COVID-19 Central Research Database

571 items found

Blog Posts (110)

  • Teenager Develops Possible Treatment ... Awarded $25,000!!!

    A teenage girl in Texas is getting national recognition for her work on a potential treatment for COVID-19 ... and she's already getting paid. Anika Chebrolu, a 14-year-old freshman at Independence High School in Frisco, is being hailed as the country's top young scientist ... and she won $25,000 for her potential coronavirus breakthrough. Anika won the 3M Young Scientist Challenge for her hard work identifying a potential drug to treat COVID-19. The brilliant student says she developed -- while in the 8th grade -- a molecule that binds to a protein on the SARS-CoV-2 virus, and essentially stops the virus from functioning. A brilliant discovery for an adult, much less a kid. This part will blow your mind, unless you're a scientist -- Anika says she started with a database of over 682 million compounds and used a few computer programs to figure out how and where the molecule would bind to the virus. We'll take her word for it. Anika was still in middle school when she entered the contest and was initially planning her science project around finding ways to combat seasonal flu. But, like many pro scientists, she pivoted when the pandemic hit. She says she drew inspiration from stories about people suffering from COVID-19 ... and she's also crediting her grandpa, a chemistry professor, for steering her toward science. Ref Credit and Sourc of Information

  • Diagnosis process of Covid-19 : How to Obtain a Nasopharyngeal Swab Specimen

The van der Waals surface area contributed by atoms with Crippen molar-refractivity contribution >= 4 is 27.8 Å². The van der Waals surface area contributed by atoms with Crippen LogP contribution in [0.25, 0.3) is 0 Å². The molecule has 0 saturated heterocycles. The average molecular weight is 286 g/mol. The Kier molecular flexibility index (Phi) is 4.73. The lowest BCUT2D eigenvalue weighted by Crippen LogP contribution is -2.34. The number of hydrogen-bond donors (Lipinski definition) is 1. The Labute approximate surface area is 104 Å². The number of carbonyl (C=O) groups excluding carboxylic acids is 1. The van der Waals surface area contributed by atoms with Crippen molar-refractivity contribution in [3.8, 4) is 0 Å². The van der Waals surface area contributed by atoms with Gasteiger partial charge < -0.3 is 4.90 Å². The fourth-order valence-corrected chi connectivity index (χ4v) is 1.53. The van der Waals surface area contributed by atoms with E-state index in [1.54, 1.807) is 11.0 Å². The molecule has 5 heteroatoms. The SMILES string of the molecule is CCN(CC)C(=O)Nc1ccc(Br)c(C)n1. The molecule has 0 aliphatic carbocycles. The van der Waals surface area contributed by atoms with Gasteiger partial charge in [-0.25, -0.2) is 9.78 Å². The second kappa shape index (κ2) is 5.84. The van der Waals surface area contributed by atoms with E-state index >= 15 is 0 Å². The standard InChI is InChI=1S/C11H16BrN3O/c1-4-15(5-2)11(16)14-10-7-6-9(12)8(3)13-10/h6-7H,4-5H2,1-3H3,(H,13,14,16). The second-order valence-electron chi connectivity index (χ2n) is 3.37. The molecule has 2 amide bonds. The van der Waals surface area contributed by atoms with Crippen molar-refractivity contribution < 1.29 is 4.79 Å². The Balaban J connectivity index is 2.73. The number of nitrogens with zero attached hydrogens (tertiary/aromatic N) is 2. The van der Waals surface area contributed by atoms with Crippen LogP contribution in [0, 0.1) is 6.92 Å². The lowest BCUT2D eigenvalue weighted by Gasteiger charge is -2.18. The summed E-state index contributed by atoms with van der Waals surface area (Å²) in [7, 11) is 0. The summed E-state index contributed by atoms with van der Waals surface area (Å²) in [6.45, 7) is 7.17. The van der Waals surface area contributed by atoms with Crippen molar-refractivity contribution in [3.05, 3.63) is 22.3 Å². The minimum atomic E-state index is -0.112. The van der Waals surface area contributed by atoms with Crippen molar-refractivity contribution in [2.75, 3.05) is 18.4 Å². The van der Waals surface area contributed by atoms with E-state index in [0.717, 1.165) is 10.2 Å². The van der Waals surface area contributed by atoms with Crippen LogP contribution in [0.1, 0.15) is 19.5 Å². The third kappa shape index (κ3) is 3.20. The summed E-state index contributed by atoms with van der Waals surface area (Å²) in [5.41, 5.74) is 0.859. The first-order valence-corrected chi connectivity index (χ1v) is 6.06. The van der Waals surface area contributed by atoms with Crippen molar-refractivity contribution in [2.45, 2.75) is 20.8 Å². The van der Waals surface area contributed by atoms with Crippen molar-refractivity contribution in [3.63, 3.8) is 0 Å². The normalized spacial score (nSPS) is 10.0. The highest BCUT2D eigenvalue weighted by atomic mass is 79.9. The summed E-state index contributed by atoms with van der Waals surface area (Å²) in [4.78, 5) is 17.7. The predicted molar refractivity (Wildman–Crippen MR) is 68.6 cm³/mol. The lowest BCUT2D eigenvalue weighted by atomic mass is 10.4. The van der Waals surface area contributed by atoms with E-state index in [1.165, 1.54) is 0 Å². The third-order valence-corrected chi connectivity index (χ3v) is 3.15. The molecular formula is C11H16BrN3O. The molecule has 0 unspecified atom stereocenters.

Collection of specimens from the surface of the respiratory mucosa with nasopharyngeal swabs is a procedure used for the diagnosis of Covid-19 in adults and children.1-4 The procedure is also commonly used to evaluate patients with suspected respiratory infection caused by other viruses and some bacteria. This video describes the collection of nasopharyngeal specimens for detection of Covid-19, the illness caused by infection with severe acute respiratory syndrome coronavirus 2 (SARS-CoV-2). There are no specific contraindications for collecting specimens with nasopharyngeal swabs. However, clinicians should be cautious if the patient has had recent nasal trauma or surgery, has a markedly deviated nasal septum, or has a history of chronically blocked nasal passages or severe coagulopathy. Preparation and Equipment Nasopharyngeal swabs are specifically manufactured to have long, flexible shafts made of plastic or metal and tips made of polyester, rayon, or flocked nylon. In addition to nasopharyngeal swabs, you will need personal protective equipment (PPE), including a gown, nonsterile gloves, a protective mask, and a face shield, as described below. Make sure that all sample tubes have been labeled and that the appropriate requisition forms have been filled out before starting the procedure. Figure 1. Personal Protective Equipment.It is essential that you follow the pertinent respiratory and contact precautions specified by the Centers for Disease Control and Prevention (CDC) and by your own institution and that you put on the PPE correctly (Figure 1). If possible, you should put on and take off the PPE in the presence of an observer to make sure there are no breaks in technique that may pose a risk of contamination. First, put on a protective gown, wash your hands with soap and water (or use an alcohol-based solution), and put on a pair of nonsterile gloves. Then put on a protective mask with a rating of N95 or higher, as recommended by the CDC. Finally, put on a face shield for face and eye protection. Procedure Figure 2. Patient Wearing a Mask.Figure 3. Obtaining the Nasopharyngeal Swab Specimen.Masks are recommended for all patients suspected of having Covid-19 (Figure 2). Ask the patient to take off her mask and blow her nose into a tissue to clear excess secretions from the nasal passages. Remove the swab from the packaging. Tilt the patient’s head back slightly, so that the nasal passages become more accessible. Ask the patient to close her eyes to lessen the mild discomfort of the procedure. Gently insert the swab along the nasal septum, just above the floor of the nasal passage, to the nasopharynx, until resistance is felt (Figure 3). Insert the swab into the nostril, parallel to the palate. If you detect resistance to the passage of the swab, back off and try reinserting it at a different angle, closer to the floor of the nasal canal. The swab should reach a depth equal to the distance from the nostrils to the outer opening of the ear. The CDC recommends leaving the swab in place for several seconds to absorb secretions and then slowly removing the swab while rotating it. Your institution may also recommend rotating the swab in place several times before removing it. Ask the patient to reapply her mask. Handling of the Specimen Figure 4. Handling the Nasopharyngeal Swab Specimen.Open the collection tube and insert the swab into the tube. Break the swab at the groove and discard what remains of the swab. Close the labeled collection tube, wipe the tube with a surface-disinfectant wipe, and insert the tube into an open biohazard bag held by an assistant (Figure 4). Depending on institutional practices, you may instead return the sample to its original packaging for transport. Follow the CDC directions for direct processing of the swab specimen or placement of the swab in media with or without refrigeration. Removing Personal Protective Equipment Remove your PPE as shown in the video and described here or in accordance with the standards at your institution. First, remove your gown and gloves. Clean your hands with an alcohol-based solution or soap and water. Put on a new pair of gloves, and then remove your face shield and either dispose of it or clean and store it in accordance with the guidelines at your institution. Remove your gloves, rewash your hands, and put on another pair of gloves; then remove your mask and follow your institutional guidelines for disposal or reuse. Finally, remove the last pair of gloves and wash your hands. Summary This video demonstrates the collection of specimens from the surface of the respiratory mucosa with nasopharyngeal swabs for the diagnosis of Covid-19 in adults and in children. It is important to use approved PPE and the appropriate technique to minimize the possibility of spreading the virus. Ref Credit and Source of Information